The star of Union Square praises our Bronx talk, ponders the state of indie movies, and fondly recalls Guillermo del Toro’s cockroaches.
1. She thinks our actors could pass for Noo Yawkers.
When Sorvino visited Toronto last week to promote her new movie, Union Square, she made a stop at the Canadian Film Centre to critique some young actors who performed scenes from the film for her. Consequently, she got to hear a variety of takes on the Bronx accent she employed for her character, Lucy. As the 44-year-old actress admits, learning accents is never easy and she herself finds it a challenge. “You have to learn how they pronounce every syllable and vowel and consonant and then you have to practice until you’re seamless,” says the otherwise accent-free Sorvino. Nevertheless, the locals passed muster: “I was quite impressed with the Toronto Bronx accent.”
2. Real Manhattanites, however, are far nosier.
Directed by Nancy Savoca, Union Square is a scrappy indie drama that accomplishes a great deal with its obviously limited means. But Sorvino believes the scale was perfect for this intimate story of two sisters coping with their troubled family history. “I love the smallness of it,” she says. “I also love the fact that when we were shooting in Union Square, the camera was so small and the crew was so light that no one knew we were making a movie. [Passersby would] talk to us and get into things with us and that would end up in the movie. When I was in the middle of the square in the first scene, some guy yelled, ‘Nice skirt!’—I told him to shut up. Another woman ran up to me and asked me if I was okay because she saw me sobbing. Luckily the scene was pretty much finished, but I had to make the international sign for ‘we’re shooting a picture!’”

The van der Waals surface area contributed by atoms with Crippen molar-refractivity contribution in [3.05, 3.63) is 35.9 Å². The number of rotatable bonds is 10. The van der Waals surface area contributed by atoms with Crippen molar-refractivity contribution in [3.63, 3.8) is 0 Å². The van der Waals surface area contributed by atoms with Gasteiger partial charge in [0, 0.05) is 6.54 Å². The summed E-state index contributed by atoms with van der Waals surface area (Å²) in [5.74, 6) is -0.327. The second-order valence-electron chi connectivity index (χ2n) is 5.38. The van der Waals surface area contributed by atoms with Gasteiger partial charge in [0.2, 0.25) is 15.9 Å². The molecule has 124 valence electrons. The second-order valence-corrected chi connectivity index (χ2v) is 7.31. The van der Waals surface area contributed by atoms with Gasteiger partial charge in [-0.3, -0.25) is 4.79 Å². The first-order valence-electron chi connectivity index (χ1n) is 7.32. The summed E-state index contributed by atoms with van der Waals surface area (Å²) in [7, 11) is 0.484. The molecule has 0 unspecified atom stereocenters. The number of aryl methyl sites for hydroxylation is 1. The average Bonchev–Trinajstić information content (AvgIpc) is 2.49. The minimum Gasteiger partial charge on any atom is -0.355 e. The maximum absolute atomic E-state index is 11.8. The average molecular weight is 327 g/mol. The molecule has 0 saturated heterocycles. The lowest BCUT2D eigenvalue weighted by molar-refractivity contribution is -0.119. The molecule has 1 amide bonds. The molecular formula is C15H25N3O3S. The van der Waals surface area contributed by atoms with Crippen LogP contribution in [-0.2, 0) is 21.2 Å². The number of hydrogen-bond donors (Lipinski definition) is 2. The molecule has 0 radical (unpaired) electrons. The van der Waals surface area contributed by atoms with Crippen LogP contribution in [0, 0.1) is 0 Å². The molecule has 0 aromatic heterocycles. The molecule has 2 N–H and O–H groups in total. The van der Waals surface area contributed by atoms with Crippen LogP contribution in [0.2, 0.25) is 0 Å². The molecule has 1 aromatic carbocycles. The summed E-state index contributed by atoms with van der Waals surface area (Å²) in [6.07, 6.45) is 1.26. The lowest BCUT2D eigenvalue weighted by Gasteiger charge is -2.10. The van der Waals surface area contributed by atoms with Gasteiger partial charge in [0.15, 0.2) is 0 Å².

3. She knows it’s hard for an indie movie to catch a break.
Though Sorvino hasn’t made many studio flicks since her post-Oscar run of movies, which included the dearly cherished 1997 comedy, Romy and Michele’s High School Reunion, she’s still remarkably busy in the indie world. In addition to Union Square, she’s starred in nine films since 2010. If you haven’t seen any of them, well, that’s got a lot to do with the ferocious competition facing any movie these days. “It’s gotten tougher,” she says. “So many indie films are going straight to the on-demand market and not even playing in theatres. When I first started doing independent films, there were fewer around and more places for them to land. The theatrical thing is sort of dying on the vine and that’s a little depressing, but at the same time, there are so many ancillary markets now that I feel like people do see the work, even if it’s years down the line.”
4. She’s got a soft spot for mutant insects.
Long before last week’s workshop at the CFC, Sorvino spent several months in Toronto making Mimic, the 1997 thriller about mutant insects that was Guillermo del Toro’s first English-language feature. Though the movie’s post-production history was somewhat unhappy—long displeased with the Miramax-imposed theatrical version, del Toro released a director’s cut last year—Sorvino retains fond memories of her time here and of the film itself. “There’s a big fanbase for that one,” she says. “The genre people absolutely adore that film. It’s a hard one to stomach for some people because of the cockroaches, which I completely understand! But it is a very well-made film and I love Guillermo so much.”